Climate and health – reporting from Copenhagen
Guest blog by Peter Byass, Director of Umeå Centre for Global Health Research, Sweden
As a health researcher, naturally I’ve been looking around at the COP15 conference in Copenhagen for people who are interested in the effects of climate change on health. You might think that they would be easy to find – if changes in climate lead to more extreme events, such as droughts, floods and heat, then those events will change patterns of disease and additional people will die. Already we see this happening – whether it is unseasonal patterns of rain for subsistence farmers in Ethiopia, or acute catastrophes, such as more than 300mm of rain in 24 hours falling in northern England last month. And more subtle changes loom – for example in potential threats to blood supply services from climate-changed patterns of vector borne diseases. So, surely human health is an important outcome of climate change? But paradoxically it is easier to find groups in Copenhagen who are concerned about the effects of climate on various animal and plant species, than those concerned with the effects of climate on human health.
As we all know, more than 50 years ago it was revealed that smoking tobacco leads to greater chances of disease and death. So in public health terms, it is rather shocking to see that today millions of people, in every country of the world, continue to smoke tobacco. WHO is working hard on the tobacco epidemic, but it is still an uphill struggle, and much remains to be done.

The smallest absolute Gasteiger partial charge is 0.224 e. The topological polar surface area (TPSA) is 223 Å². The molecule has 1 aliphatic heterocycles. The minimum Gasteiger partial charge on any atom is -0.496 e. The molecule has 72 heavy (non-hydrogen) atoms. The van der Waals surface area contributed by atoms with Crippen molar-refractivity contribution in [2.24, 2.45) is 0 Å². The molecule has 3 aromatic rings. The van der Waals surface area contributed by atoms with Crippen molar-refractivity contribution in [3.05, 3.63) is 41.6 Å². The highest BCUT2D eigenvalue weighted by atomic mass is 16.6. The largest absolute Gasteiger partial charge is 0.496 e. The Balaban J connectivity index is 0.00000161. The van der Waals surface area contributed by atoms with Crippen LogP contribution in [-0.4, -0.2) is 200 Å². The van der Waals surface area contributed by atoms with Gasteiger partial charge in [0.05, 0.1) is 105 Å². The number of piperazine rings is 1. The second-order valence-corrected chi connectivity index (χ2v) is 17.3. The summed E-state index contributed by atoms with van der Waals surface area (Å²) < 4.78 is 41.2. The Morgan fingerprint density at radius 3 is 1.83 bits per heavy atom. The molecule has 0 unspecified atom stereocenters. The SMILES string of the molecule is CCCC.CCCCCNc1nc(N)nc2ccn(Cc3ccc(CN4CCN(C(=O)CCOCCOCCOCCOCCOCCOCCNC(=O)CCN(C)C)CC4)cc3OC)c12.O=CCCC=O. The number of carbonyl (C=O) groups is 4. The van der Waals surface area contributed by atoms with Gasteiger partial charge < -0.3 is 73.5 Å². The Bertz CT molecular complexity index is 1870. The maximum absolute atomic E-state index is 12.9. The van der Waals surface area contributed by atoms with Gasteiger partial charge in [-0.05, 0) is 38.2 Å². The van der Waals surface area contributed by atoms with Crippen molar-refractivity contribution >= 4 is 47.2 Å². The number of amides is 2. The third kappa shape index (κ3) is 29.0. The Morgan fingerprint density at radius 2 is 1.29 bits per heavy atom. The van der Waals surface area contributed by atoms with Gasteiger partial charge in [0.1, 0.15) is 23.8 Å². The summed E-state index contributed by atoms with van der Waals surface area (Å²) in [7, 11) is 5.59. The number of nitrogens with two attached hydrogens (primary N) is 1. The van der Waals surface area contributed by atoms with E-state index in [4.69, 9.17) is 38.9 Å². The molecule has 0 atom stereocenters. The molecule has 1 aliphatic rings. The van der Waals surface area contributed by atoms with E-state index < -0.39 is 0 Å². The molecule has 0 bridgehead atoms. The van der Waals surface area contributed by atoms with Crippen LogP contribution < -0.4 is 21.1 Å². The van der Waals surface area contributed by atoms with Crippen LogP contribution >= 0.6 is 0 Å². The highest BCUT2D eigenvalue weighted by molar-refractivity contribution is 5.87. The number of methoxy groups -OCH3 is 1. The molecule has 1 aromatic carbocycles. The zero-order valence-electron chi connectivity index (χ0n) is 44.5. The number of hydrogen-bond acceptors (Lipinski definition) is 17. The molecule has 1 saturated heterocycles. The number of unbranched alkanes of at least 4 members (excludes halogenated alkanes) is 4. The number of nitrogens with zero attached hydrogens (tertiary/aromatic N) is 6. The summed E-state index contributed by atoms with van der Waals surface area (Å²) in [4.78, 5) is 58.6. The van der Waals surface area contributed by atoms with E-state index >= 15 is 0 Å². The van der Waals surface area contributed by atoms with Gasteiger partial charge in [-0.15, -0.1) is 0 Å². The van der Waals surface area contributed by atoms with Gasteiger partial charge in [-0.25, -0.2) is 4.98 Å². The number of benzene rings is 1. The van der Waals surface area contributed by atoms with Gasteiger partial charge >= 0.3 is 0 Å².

One wonders therefore whether the world will be content to live with climate change for the next 50 years – emitting just as much carbon, not changing lifestyles – and so guaranteeing higher chances of disease and death for generations to come? Some of my colleagues have written in the Lancet today about the potential parallels between the ways the global community has handled the tobacco issue and how the world might (or might not) proceed in relation to climate change. Let’s hope that by the end of next week, when more than half of the world’s governmental leaders will be in Copenhagen, that the message to them that they need to act, and act NOW, will be clear – and that they hear it!
Peter Byass is on PLoS Medicine’s editorial board and is the deputy editor of the peer-reviewed open access journal Global Health Action.